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So, the Campaign for Fairer Funding is gaining momentum and this week I was presented with letters, written by some of our pupils, to forward on to the PM. We all know that politicians are terrified of dismissing the views of children, so any support with this underhand tactic is encouraged.

The initial reaction to potential funding cuts is always to consider which services may need to be reduced. However, as a school that has been underfunded for years, I think we have learnt to be quite resourceful in the face of adversity. Our starting point is always to consider how we can find a way, by hook or by crook, to maintain the quality of education we provide. And we have a good track record. In 2011 we lost all local authority funding to the Family Centre, but the service remains as good as ever. The solution was to change the model of delivery, find alternative sources of income and involve the community. Next Sunday’s Fun Run for the Family Centre is a great example of community fundraising that will help the school to maintain this much loved service.

Last week I made the case for state education to be funded by the state, but there is always a role for fundraising. Last year, when faced with the prospect of a deficit budget, the response of the governing body was to spend more – and employ the services of Claire Ashworth, our Communications, Marketing and Fundraising Officer for three days a week. This is a role that is commonplace in the independent sector, so we argued that there must be potential for us to do the same. Private schools may have more wealthy alumni, but we’ve got Sir Rod Stewart. He’s yet to contribute to his old primary school but there will come a time!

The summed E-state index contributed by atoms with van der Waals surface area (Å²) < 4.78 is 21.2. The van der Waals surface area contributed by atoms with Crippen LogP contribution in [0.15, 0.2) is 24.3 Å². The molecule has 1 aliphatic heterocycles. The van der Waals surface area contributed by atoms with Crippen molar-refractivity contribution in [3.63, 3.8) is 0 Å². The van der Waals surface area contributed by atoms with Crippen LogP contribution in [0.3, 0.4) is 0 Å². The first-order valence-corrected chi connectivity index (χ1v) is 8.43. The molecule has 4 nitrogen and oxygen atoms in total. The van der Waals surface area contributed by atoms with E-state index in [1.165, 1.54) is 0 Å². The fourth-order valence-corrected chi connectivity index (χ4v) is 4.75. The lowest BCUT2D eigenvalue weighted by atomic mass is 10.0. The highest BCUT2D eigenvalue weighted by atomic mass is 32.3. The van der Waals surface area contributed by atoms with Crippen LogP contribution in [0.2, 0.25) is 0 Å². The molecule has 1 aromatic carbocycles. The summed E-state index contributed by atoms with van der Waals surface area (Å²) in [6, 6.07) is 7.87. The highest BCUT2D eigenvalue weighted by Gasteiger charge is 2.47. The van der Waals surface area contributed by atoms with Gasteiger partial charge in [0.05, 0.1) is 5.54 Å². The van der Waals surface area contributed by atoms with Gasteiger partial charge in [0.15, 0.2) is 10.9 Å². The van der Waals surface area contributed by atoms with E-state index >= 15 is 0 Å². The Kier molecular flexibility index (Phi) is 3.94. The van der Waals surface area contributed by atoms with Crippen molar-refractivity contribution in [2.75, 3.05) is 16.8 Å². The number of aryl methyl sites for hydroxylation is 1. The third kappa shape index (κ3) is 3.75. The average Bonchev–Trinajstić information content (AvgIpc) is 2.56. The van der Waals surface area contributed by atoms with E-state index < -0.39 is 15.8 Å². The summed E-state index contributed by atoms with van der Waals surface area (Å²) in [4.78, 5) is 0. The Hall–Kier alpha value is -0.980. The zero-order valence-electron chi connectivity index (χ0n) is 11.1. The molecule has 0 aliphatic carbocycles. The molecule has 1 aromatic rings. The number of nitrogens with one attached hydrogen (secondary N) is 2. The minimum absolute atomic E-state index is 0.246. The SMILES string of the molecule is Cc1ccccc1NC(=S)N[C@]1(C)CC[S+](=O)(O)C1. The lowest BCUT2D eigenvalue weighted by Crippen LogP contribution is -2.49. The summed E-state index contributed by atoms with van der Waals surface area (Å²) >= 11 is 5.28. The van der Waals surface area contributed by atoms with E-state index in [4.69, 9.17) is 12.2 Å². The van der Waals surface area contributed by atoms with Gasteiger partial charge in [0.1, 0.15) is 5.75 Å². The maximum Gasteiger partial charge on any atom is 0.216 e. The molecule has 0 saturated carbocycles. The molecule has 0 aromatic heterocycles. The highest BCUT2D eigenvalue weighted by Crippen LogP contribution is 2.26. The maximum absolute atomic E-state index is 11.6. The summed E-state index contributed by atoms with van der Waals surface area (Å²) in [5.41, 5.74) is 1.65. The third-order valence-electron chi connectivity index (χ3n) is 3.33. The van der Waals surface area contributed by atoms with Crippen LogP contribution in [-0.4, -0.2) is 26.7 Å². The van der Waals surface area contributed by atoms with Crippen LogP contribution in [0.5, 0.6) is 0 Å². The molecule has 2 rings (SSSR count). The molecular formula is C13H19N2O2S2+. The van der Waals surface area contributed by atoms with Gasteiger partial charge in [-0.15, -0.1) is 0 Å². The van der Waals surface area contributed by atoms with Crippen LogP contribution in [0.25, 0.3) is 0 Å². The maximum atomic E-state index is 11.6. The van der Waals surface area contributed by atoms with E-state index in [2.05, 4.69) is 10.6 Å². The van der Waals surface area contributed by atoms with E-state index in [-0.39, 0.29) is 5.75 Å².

One year on, and with a lot of research on form filling, Claire has been successful with bids to a whole range of charities, trusts and foundations. Some have donated a few hundred pounds, whilst others have given quite substantial amounts. This investment has resulted in funding for all manner of school projects and activities including the Kaos Signing Choir, the playground project, whole class music tuition, forest schools and the school allotment.

The other part of Claire’s role is raising the profile of the school in the community in order to increase our school roll – and more children means more funding. The conclusion of the school vision work carried out by Dr Ingrid Wassenaar in 2016 was that the school now needs to have confidence in itself, needs to “blow its own trumpet”, and take the message to the world. Claire is clearly doing this rather well and we now have more children on roll than ever before, albeit a few less than the 877 that attended Highgate Primary in 1898.

This Friday we are all looking forward to Highgate Primary’s One World Evening. This brilliant event unites our community with a fantastic celebration of multi-culturalism – and probably offers the best buffet in North London! Where else can you bring a dish and get to sample lovingly prepared food from all around the world to a backdrop of incredible music, singing and dancing, for just £5 – whilst helping to protect the future of our wonderful school?